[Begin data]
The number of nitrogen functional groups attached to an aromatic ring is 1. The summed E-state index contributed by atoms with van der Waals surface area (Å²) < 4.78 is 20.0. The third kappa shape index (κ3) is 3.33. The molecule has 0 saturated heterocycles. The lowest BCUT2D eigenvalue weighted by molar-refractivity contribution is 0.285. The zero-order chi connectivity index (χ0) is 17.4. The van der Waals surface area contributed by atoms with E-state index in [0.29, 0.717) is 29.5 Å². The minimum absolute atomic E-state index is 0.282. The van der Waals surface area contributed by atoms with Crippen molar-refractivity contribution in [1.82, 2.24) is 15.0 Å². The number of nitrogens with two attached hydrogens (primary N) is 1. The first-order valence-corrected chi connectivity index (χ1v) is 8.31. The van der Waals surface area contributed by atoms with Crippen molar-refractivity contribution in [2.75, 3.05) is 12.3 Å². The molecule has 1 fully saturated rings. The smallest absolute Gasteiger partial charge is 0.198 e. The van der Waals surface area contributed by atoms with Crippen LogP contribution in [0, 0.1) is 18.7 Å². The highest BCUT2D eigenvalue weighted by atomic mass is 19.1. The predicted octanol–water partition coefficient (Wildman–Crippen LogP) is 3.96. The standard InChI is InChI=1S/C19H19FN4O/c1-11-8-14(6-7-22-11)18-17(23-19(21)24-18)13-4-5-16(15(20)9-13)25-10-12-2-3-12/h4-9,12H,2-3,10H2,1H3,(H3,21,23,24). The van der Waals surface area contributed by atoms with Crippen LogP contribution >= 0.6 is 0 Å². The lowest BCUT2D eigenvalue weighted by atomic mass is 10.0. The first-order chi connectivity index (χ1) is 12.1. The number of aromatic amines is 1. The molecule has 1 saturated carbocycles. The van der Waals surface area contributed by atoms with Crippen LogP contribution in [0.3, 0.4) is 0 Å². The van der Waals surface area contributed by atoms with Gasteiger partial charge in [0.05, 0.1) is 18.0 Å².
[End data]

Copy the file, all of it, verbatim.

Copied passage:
The number of nitrogen functional groups attached to an aromatic ring is 1. The summed E-state index contributed by atoms with van der Waals surface area (Å²) < 4.78 is 20.0. The third kappa shape index (κ3) is 3.33. The molecule has 0 saturated heterocycles. The lowest BCUT2D eigenvalue weighted by molar-refractivity contribution is 0.285. The zero-order chi connectivity index (χ0) is 17.4. The van der Waals surface area contributed by atoms with E-state index in [0.29, 0.717) is 29.5 Å². The minimum absolute atomic E-state index is 0.282. The van der Waals surface area contributed by atoms with Crippen molar-refractivity contribution in [1.82, 2.24) is 15.0 Å². The number of nitrogens with two attached hydrogens (primary N) is 1. The first-order valence-corrected chi connectivity index (χ1v) is 8.31. The van der Waals surface area contributed by atoms with Crippen molar-refractivity contribution in [2.75, 3.05) is 12.3 Å². The molecule has 1 fully saturated rings. The smallest absolute Gasteiger partial charge is 0.198 e. The van der Waals surface area contributed by atoms with Crippen LogP contribution in [0, 0.1) is 18.7 Å². The highest BCUT2D eigenvalue weighted by atomic mass is 19.1. The predicted octanol–water partition coefficient (Wildman–Crippen LogP) is 3.96. The standard InChI is InChI=1S/C19H19FN4O/c1-11-8-14(6-7-22-11)18-17(23-19(21)24-18)13-4-5-16(15(20)9-13)25-10-12-2-3-12/h4-9,12H,2-3,10H2,1H3,(H3,21,23,24). The van der Waals surface area contributed by atoms with Crippen LogP contribution >= 0.6 is 0 Å². The lowest BCUT2D eigenvalue weighted by atomic mass is 10.0. The first-order chi connectivity index (χ1) is 12.1. The number of aromatic amines is 1. The molecule has 1 saturated carbocycles. The van der Waals surface area contributed by atoms with Crippen LogP contribution in [0.3, 0.4) is 0 Å². The van der Waals surface area contributed by atoms with Gasteiger partial charge in [0.05, 0.1) is 18.0 Å².